The word commitment seems to have lost its integrity over the years It is no surprise that lack of commitment was listed as the number one response in a poll * about the main causes of divorce. But when one dissects the meaning of the word commitments — dedication, devotion, loyalty and faithfulness, it’s easy to see just how important commitment is to keep a relationship healthy and thriving.
If we can commit to checking our email regularly, tuning in to our favorite TV shows, or even squeezing in that 5 AM workout, why can we not commit to investing the time needed to keep our relationships healthy? And furthermore, what happens if we cannot delegate the same commitment we do to work, chores and children, to our own spouse?
Realizing that a lack of commitment can lead to divorce or drifting apart from your spouse, is the first step towards taking action in repairing this concern.
Researcher Scott Stanley from the University of Denver identifies two types of commitment that may be present in a marriage. The fist type of commitment is “constraint commitment.” This refers to the external parts of a relationship that may seem binding within the marriage. For instance, constraint commitment can range from children, finances, or even the length of time you have spent with your spouse.
This can be contrasted with the second type of commitment, “dedication commitment.” Dedication commitment embodies valuing and honoring your relationship, and having a sense that you are a part of something larger than yourself. Dedication commitment takes more than just two individuals living life near and around one another. This commitment takes putting your marriage as a top priority, and a willingness to work together to make your marriage work.
When one or both of these types of commitment is lacking in a marriage, the result is typically growing apart. However, with effort, time and a willingness to change, commitment can be restored. It is important to remember that two individuals in a marriage, should always be evolving and developing. In a healthy relationship, two people never remain stagnant over a long period of time, but are expected to change in many ways. By embracing your partner for who they are and where they are in life, you can begin to re-commit and invest in your marriage once again. Remember that lack of commitment is a perception, and the view you have of that perceived commitment can grow and change over time.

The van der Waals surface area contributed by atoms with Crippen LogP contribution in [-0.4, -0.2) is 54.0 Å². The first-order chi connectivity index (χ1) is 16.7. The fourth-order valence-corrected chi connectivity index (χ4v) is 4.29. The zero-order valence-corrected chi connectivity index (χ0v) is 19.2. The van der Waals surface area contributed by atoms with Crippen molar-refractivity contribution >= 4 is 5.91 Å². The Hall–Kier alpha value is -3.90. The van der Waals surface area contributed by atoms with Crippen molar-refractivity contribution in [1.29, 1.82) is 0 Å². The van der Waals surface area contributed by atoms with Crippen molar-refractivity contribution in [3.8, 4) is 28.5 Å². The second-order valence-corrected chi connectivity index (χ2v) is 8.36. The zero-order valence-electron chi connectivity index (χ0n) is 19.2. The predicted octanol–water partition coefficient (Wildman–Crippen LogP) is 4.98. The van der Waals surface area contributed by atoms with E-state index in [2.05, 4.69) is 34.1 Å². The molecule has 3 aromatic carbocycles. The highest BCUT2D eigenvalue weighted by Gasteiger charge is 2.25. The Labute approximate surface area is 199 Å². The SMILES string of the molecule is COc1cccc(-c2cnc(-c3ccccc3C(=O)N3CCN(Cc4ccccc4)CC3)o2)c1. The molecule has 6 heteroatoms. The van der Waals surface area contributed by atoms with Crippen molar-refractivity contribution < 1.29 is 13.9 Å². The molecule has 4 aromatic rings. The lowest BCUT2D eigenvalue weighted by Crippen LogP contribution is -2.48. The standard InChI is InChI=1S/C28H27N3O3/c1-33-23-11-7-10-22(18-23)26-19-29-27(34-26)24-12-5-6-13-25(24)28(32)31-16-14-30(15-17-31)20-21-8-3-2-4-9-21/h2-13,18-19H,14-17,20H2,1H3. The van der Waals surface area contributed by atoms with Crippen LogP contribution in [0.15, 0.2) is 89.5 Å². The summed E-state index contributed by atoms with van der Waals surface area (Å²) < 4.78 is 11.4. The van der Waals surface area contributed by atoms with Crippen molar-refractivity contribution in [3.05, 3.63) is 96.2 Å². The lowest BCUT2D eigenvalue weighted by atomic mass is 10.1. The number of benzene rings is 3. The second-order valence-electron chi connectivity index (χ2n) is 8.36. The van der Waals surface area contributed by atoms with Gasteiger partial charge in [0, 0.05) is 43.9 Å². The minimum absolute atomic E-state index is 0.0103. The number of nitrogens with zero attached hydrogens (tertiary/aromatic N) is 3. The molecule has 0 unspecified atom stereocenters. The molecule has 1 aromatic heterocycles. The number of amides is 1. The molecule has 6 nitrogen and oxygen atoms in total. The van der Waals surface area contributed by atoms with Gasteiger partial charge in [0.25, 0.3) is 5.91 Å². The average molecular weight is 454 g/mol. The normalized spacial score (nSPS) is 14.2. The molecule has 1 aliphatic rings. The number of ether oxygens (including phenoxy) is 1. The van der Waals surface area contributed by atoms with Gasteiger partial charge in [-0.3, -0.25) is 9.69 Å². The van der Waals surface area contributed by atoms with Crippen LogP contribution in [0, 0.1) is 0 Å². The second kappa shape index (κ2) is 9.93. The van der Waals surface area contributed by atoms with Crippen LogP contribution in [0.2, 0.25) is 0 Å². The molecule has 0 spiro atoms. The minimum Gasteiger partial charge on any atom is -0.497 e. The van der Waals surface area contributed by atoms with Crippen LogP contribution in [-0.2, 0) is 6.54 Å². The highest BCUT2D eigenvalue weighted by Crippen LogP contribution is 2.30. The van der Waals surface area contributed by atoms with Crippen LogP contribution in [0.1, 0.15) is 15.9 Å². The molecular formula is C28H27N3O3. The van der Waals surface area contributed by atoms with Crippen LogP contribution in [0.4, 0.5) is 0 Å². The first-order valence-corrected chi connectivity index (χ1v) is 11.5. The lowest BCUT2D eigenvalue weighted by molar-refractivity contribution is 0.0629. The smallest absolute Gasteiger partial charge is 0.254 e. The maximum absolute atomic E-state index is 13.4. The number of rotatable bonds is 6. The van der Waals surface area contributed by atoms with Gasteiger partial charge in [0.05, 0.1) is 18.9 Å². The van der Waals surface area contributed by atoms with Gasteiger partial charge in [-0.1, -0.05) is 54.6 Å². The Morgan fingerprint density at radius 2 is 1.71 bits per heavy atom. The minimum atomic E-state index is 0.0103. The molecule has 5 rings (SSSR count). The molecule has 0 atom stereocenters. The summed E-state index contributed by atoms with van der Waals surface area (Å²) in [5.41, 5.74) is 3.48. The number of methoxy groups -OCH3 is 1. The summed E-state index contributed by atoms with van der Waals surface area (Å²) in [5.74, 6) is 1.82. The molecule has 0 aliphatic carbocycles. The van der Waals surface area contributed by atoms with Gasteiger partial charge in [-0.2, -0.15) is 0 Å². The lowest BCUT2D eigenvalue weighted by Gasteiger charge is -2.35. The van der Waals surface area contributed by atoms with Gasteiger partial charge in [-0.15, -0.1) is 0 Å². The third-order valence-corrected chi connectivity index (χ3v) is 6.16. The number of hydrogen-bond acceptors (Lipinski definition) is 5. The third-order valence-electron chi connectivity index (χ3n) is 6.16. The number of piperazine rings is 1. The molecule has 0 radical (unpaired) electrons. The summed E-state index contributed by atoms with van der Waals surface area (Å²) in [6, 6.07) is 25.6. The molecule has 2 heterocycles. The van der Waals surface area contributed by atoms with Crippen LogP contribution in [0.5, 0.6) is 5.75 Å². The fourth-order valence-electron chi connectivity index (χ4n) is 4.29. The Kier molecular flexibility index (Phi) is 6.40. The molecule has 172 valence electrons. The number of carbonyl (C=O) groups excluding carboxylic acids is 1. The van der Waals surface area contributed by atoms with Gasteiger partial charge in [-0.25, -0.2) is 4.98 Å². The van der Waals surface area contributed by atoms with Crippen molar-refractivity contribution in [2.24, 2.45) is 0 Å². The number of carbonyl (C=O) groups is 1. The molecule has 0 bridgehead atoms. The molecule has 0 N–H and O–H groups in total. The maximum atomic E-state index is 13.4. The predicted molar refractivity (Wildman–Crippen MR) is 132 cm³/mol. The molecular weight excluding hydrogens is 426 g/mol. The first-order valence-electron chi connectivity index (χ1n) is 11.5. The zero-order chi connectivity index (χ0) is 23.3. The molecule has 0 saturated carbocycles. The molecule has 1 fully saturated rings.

Where to Begin
A renewed sense of commitment to your marriage can begin by being honest with yourself and your spouse. Ask yourself questions such as:
“How can I invite more commitment?”
“What might I do to engage my partner more?”
“How can we grow together? “
“What was different in our past?”
“How can I better understand my partners needs, and they better understand mine?”
“What are important values and goals we still share?”
By asking yourself these questions you invite the first step towards understanding where you and your spouse are at in the marriage. From there, you can begin to take further steps towards repairing the commitment that was lost.
There are many healthy ways to increase your commitment over time. By initially assessing where you are in the marriage with the above questions, each spouse can begin to acknowledge if they feel the marriage is worth fighting for. Couples therapy can be an excellent way to restore commitment. By taking time from your busy schedules, to openly communicate and engage one another, you are already investing time back into the marriage. Couples therapy also serves as time to be completely honest with yourself and your spouse, and to discuss where you both are, away from life’s distractions.
Additional steps towards restoring commitment could be:
- Spending quality time together, such as a date night to reinforce time and dedication to the marriage.
- Greeting one another in a personal or physical manner each day.
- Creating goals, and future plans to work towards together.
- Staying connected through open communication of wants, hopes, dreams and fears.
- Becoming friends and confidants with your spouse, that root for one another.
- Remembering and expanding upon traditions that were once significant in the marriage.
- Taking time to connect by sharing activities that are important to one another, even if outside of your comfort zone.
- Finding ways to do small acts of kindness for one another that show affection and respect.
- Using intimacy as a time to connect with your spouse, with no interruptions.
Remember that restoring commitment in your relationship is attainable, and that by dedicating time and effort, you could save a relationship that is worth repairing.
* conducted by The National Fatherhood Initiative survey (2005)
Michael Winters is a Psychologist in Houston focusing on marriage counseling and therapy. Michael received his PhD from the University of Memphis and has been practicing since 1991.